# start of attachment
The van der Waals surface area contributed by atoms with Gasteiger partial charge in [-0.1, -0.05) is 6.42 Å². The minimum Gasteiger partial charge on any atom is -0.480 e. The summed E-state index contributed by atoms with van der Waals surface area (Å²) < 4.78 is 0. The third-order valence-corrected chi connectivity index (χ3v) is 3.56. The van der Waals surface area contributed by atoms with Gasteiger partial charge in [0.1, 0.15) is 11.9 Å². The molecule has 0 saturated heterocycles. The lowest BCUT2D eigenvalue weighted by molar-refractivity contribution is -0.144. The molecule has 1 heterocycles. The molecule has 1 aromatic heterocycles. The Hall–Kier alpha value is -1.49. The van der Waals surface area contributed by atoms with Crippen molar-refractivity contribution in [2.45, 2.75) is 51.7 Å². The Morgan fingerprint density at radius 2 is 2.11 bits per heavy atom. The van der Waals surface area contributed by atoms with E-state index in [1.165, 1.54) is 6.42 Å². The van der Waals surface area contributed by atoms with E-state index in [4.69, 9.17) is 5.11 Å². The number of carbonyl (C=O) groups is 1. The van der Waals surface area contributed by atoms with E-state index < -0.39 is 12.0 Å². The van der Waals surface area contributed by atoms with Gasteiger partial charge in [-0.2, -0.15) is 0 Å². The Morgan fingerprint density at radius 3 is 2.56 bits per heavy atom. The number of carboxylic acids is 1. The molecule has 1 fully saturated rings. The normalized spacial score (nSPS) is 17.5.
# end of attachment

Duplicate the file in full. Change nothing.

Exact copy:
The van der Waals surface area contributed by atoms with Gasteiger partial charge in [-0.1, -0.05) is 6.42 Å². The minimum Gasteiger partial charge on any atom is -0.480 e. The summed E-state index contributed by atoms with van der Waals surface area (Å²) < 4.78 is 0. The third-order valence-corrected chi connectivity index (χ3v) is 3.56. The van der Waals surface area contributed by atoms with Gasteiger partial charge in [0.1, 0.15) is 11.9 Å². The molecule has 0 saturated heterocycles. The lowest BCUT2D eigenvalue weighted by molar-refractivity contribution is -0.144. The molecule has 1 heterocycles. The molecule has 1 aromatic heterocycles. The Hall–Kier alpha value is -1.49. The van der Waals surface area contributed by atoms with Crippen molar-refractivity contribution in [2.45, 2.75) is 51.7 Å². The Morgan fingerprint density at radius 2 is 2.11 bits per heavy atom. The van der Waals surface area contributed by atoms with E-state index in [1.165, 1.54) is 6.42 Å². The van der Waals surface area contributed by atoms with E-state index in [4.69, 9.17) is 5.11 Å². The number of carbonyl (C=O) groups is 1. The van der Waals surface area contributed by atoms with E-state index < -0.39 is 12.0 Å². The van der Waals surface area contributed by atoms with Gasteiger partial charge in [-0.2, -0.15) is 0 Å². The Morgan fingerprint density at radius 3 is 2.56 bits per heavy atom. The number of carboxylic acids is 1. The molecule has 1 fully saturated rings. The normalized spacial score (nSPS) is 17.5.